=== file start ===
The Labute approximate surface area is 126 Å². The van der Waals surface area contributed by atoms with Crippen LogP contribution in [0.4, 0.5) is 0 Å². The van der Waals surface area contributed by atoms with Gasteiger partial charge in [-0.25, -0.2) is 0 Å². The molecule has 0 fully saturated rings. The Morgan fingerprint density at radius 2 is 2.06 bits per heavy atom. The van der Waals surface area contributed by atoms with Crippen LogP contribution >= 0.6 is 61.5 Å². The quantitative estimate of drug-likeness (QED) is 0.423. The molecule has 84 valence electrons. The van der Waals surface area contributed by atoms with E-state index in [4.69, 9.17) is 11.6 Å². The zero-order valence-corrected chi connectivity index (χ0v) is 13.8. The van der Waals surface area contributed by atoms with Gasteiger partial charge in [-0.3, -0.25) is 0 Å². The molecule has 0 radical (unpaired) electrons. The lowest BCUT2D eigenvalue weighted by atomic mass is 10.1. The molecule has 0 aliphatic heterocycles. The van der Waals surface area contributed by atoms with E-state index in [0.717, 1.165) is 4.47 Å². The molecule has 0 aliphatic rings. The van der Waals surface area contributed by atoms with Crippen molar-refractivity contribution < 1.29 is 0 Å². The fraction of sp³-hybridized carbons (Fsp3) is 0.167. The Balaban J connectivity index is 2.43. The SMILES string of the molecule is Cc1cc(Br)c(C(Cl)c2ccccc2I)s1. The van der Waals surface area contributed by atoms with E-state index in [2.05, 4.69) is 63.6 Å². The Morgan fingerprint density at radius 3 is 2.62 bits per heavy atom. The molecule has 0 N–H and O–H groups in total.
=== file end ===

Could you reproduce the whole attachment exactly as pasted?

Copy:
The Labute approximate surface area is 126 Å². The van der Waals surface area contributed by atoms with Crippen LogP contribution in [0.4, 0.5) is 0 Å². The van der Waals surface area contributed by atoms with Gasteiger partial charge in [-0.25, -0.2) is 0 Å². The molecule has 0 fully saturated rings. The Morgan fingerprint density at radius 2 is 2.06 bits per heavy atom. The van der Waals surface area contributed by atoms with Crippen LogP contribution >= 0.6 is 61.5 Å². The quantitative estimate of drug-likeness (QED) is 0.423. The molecule has 84 valence electrons. The van der Waals surface area contributed by atoms with E-state index in [4.69, 9.17) is 11.6 Å². The zero-order valence-corrected chi connectivity index (χ0v) is 13.8. The van der Waals surface area contributed by atoms with Gasteiger partial charge in [-0.3, -0.25) is 0 Å². The molecule has 0 radical (unpaired) electrons. The lowest BCUT2D eigenvalue weighted by atomic mass is 10.1. The molecule has 0 aliphatic heterocycles. The van der Waals surface area contributed by atoms with E-state index in [0.717, 1.165) is 4.47 Å². The molecule has 0 aliphatic rings. The van der Waals surface area contributed by atoms with Crippen molar-refractivity contribution < 1.29 is 0 Å². The fraction of sp³-hybridized carbons (Fsp3) is 0.167. The Balaban J connectivity index is 2.43. The SMILES string of the molecule is Cc1cc(Br)c(C(Cl)c2ccccc2I)s1. The van der Waals surface area contributed by atoms with E-state index in [2.05, 4.69) is 63.6 Å². The Morgan fingerprint density at radius 3 is 2.62 bits per heavy atom. The molecule has 0 N–H and O–H groups in total.